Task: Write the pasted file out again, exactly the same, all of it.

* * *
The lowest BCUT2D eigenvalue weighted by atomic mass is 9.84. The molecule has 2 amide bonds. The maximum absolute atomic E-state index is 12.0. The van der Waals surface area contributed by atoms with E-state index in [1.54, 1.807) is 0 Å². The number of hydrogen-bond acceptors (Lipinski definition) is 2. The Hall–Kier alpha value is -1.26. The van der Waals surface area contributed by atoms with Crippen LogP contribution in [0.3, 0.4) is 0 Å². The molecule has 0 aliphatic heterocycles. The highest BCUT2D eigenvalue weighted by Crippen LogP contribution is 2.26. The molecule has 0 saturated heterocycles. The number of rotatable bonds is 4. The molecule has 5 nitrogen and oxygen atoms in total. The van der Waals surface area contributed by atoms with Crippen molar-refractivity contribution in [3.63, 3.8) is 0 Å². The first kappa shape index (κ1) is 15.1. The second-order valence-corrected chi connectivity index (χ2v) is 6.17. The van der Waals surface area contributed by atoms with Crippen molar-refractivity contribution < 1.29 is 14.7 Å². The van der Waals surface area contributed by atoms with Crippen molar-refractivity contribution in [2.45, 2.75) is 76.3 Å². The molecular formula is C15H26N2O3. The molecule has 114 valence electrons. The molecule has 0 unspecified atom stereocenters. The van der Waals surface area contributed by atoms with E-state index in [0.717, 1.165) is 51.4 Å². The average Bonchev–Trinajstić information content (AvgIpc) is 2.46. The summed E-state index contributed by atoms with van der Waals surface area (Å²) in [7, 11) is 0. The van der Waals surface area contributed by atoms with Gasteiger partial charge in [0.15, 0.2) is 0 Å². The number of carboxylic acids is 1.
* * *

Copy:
The lowest BCUT2D eigenvalue weighted by atomic mass is 9.84. The molecule has 2 amide bonds. The maximum absolute atomic E-state index is 12.0. The van der Waals surface area contributed by atoms with E-state index in [1.54, 1.807) is 0 Å². The number of hydrogen-bond acceptors (Lipinski definition) is 2. The Hall–Kier alpha value is -1.26. The van der Waals surface area contributed by atoms with Crippen LogP contribution in [0.3, 0.4) is 0 Å². The molecule has 0 aliphatic heterocycles. The highest BCUT2D eigenvalue weighted by Crippen LogP contribution is 2.26. The molecule has 0 saturated heterocycles. The number of rotatable bonds is 4. The molecule has 5 nitrogen and oxygen atoms in total. The van der Waals surface area contributed by atoms with Crippen molar-refractivity contribution in [3.63, 3.8) is 0 Å². The first kappa shape index (κ1) is 15.1. The second-order valence-corrected chi connectivity index (χ2v) is 6.17. The van der Waals surface area contributed by atoms with Crippen molar-refractivity contribution < 1.29 is 14.7 Å². The van der Waals surface area contributed by atoms with Crippen molar-refractivity contribution in [2.45, 2.75) is 76.3 Å². The molecular formula is C15H26N2O3. The molecule has 114 valence electrons. The molecule has 0 unspecified atom stereocenters. The van der Waals surface area contributed by atoms with E-state index in [0.717, 1.165) is 51.4 Å². The average Bonchev–Trinajstić information content (AvgIpc) is 2.46. The summed E-state index contributed by atoms with van der Waals surface area (Å²) in [7, 11) is 0. The van der Waals surface area contributed by atoms with Gasteiger partial charge in [0.15, 0.2) is 0 Å². The number of carboxylic acids is 1.